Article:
Friday, July 4th, 2014by Linda Scarborough and Anelde Greeff
Parsnips may seem to be merely slightly fancier carrots, but these root veggies are worth your admiration for their sweet, buttery and almost butterscotchy flavour when cooked. Suitable for roasting, boiling, stewing or frying, the parsnip is versatile and works extremely well with spices and sweetness. It’s richer in vitamins and minerals than the carrot, and packed with potassium and dietary fibre. All in all, the parsnip is a perfect winter dinner companion.
Try these quick ideas with parsnips:
Root vegetable fries, made from parsnip, beetroots, carrots and sweet potatoes, are easy and delicious – and definitely more gourmet than normal potato crisps.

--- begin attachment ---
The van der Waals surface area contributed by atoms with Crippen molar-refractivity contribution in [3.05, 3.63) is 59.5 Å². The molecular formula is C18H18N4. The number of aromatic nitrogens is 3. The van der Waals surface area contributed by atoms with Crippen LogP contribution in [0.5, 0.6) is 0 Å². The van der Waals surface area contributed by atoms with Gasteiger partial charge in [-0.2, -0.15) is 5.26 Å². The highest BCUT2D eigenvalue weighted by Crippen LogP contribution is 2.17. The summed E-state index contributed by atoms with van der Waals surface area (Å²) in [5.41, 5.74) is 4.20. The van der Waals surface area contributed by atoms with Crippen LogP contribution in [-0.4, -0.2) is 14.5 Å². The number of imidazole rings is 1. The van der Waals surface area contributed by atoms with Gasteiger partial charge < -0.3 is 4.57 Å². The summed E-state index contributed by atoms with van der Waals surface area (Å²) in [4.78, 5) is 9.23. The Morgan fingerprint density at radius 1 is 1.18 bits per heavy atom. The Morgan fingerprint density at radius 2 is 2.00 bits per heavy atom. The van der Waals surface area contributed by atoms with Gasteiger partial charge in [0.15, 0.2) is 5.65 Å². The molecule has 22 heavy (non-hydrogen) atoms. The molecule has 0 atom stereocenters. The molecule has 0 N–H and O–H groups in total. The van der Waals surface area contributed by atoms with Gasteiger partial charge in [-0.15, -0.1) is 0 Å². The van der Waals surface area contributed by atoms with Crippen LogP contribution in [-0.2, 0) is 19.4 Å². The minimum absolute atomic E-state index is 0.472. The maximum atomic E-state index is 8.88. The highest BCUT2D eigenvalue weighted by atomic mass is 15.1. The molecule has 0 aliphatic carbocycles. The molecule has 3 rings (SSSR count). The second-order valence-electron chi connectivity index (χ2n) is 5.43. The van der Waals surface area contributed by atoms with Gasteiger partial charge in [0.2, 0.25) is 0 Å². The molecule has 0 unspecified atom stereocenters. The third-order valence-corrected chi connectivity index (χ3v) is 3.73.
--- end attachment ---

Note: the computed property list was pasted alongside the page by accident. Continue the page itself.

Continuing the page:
Parsnips and beef make a great combination. Add chunks of parsnip to rich braised beef stew or oxtail to give the gravy a more complex flavour.
Parsnip is a good match for watercress in a winter salad. Toss the cubed, roasted root vegetable with the leaves, crumble a stinky blue cheese over the top and dress with a vinaigrette.
Spices like cinnamon, nutmeg and cumin really flatter parsnips. Fry the spices with chopped onions before adding the veg when making comforting soup, or sprinkle spice over chopped cubes of parsnip before you drizzle over some olive oil and pop them in the hot oven to roast.
For a sweeter vegetable roast, add lots of butter, thyme and maple syrup to your parsnips.
Along with carrots and artichokes, parsnips are a good replacement for chicken in an Indian korma.
Good old-fashioned creamy potato bake takes a tasty turn when the potato is replaced with parsnip. Pair it with thyme and top with gruyère for extra personality.